Anyway, don't treat this as some sort of indication that you're (both) going to have to have a crazy diet now -- it is the 'normal' diet which is wrong for humans, and a restricted calorie  diet  physiologically more normal.

And your 8 hour delay before eating is probably very physiologically normal -- despite all this 'breakfast is king of the day' stuff, there is increasing evidence that a >12 hour fast in every day is good for you... 

Share this post


Link to post
Share on other sites
13 minutes ago, SarahBell said:

That is probably a diet close to what our metabolism was evolved to cope with...  Don't think of it as a 'diet for diabetes', but the sort of diet we should all have.

Your wife is probably more 'addicted' to carbohydrates than you and will likely find it more difficult at first.  Be sympathetic.

Share this post


Link to post
Share on other sites
Just now, dgul said:

That is probably a diet close to what our metabolism was evolved to cope with...  Don't think of it as a 'diet for diabetes', but the sort of diet we should all have.

He might even say that in the book.

Share this post


Link to post
Share on other sites

I'm pretty certain regular exercise is meant to help too. And it's hardly something bad to get her into either way - unless she does already ? 

Share this post


Link to post
Share on other sites

If she has bought in to the low fat BS that isn't going to help. Banish anything that purports to be low fat since it will be packed with sugar to compensate. Low carb, moderate protein and plenty of fat is the way to go.

Share this post


Link to post
Share on other sites

Re scientific evidence/papers...

Regarding the restricted calorie diet, the main ref has been given, but beyond this, it is interesting to look into the history of 'diet'.  It is incredibly interesting to look at the conflict in the 50's & early 60's between the low sugar (and carb) / high fat approach, led by a guy called Yudkin, and the low fat approach (Ancel Keys).  Google both those names for papers about where our current obsession with the low fat diet came from.  After that the low fat approach became canonical and we've been suffering the consequences ever since.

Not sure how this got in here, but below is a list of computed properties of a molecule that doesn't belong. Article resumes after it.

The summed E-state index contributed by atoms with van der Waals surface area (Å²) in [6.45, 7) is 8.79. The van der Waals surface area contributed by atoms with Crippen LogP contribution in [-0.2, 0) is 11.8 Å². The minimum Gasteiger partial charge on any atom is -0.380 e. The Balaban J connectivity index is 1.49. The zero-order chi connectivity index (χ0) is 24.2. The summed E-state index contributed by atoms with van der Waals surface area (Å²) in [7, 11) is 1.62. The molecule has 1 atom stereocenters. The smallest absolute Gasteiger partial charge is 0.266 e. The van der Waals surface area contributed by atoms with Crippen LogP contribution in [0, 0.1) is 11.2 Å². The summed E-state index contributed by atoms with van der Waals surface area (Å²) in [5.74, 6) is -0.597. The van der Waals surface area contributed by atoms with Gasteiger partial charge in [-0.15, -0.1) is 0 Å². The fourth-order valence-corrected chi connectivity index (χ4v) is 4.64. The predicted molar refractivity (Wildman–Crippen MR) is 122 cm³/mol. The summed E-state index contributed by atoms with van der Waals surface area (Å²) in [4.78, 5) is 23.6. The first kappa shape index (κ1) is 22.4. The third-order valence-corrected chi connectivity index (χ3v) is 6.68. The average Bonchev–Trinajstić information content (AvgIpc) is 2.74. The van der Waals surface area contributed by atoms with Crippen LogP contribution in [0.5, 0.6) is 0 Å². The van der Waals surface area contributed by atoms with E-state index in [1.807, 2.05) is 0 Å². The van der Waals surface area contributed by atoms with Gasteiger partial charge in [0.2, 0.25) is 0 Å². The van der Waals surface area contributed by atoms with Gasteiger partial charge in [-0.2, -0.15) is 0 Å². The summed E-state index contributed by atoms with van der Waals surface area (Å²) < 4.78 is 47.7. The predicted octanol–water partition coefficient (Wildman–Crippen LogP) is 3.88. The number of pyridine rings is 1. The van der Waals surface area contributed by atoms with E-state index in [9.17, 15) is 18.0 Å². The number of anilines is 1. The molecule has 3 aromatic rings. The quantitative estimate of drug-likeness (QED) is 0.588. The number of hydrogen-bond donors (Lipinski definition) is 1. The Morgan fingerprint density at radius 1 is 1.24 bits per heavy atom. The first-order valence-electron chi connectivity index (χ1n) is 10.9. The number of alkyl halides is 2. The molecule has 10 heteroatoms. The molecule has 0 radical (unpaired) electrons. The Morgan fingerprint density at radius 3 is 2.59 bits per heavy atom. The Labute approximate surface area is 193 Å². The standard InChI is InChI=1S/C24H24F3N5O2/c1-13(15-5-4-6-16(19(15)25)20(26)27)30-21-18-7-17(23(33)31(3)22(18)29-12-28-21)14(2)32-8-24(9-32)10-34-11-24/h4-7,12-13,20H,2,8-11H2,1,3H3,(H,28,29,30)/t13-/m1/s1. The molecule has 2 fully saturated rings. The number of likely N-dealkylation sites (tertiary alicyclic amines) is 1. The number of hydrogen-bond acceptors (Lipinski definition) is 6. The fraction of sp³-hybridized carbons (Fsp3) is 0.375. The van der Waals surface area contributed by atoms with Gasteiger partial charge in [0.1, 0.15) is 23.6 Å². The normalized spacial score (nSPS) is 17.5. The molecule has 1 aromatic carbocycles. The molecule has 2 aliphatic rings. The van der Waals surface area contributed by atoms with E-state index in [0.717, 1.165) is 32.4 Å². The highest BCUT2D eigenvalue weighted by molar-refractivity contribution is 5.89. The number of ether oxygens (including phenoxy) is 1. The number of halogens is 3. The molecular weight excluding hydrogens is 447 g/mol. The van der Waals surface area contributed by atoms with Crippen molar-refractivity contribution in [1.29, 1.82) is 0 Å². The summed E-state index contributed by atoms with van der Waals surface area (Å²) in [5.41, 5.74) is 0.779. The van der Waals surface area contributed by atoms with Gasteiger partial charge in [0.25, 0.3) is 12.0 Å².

Share this post


Link to post
Share on other sites
8 hours ago, ccc said:

I'm pretty certain regular exercise is meant to help too. And it's hardly something bad to get her into either way - unless she does already ? 

This.  

10 kg over a BMI of 25 rather depends on her height - if she's tiny, then that is a lot, if she's 6 foot, it is naff all.   Also depends on her level of exercise already - I had a BMI of something like 30 when I was cycling 300 miles a week and as fit as a butchers dog.  

Once she's back to health - go running.  Its cheap, simple and very effective.  I've gone from being unable to run 200 yards in August to doing 7 miles without it feeling like I am going to die (did 6 miles this afternoon).  It's knocked my blood pressure on the head - it was verging on becoming a problem.  My brother in law has knocked early Type 2 on the head by doing the same thing.

 

Share this post


Link to post
Share on other sites

I don't want to invest time arguing about it but i think the advice to eat a high fat/high protein diet is wrong and will make her more sick.

Look at a plant based diet; don't restrict carbs but get your carbs from unprocessed sources. Eliminate all added oils, salts, sugars.

Start working your way through the information here:

http://nutritionfacts.org/topics/diabetes/

Exercise-wise, go for a half hour walk with her every evening. That's enough for now, cleaning up the diet is more important.

Share this post


Link to post
Share on other sites

Best advice I've seen is not to eat any pre-packaged food which has more than five ingredients.

Had a health scare last year when a routine check-up discovered that despite being marginally overweight on the BMI scale (25.4), I had cholesterol levels somewhere in the stratosphere (14ml per litre of blood - five is considered dangerous...). I have since started paying massive amounts of attention to the food guidelines published on pretty much everything. It's really helpful that information is there. Lost ten kilos too.

Share this post


Link to post
Share on other sites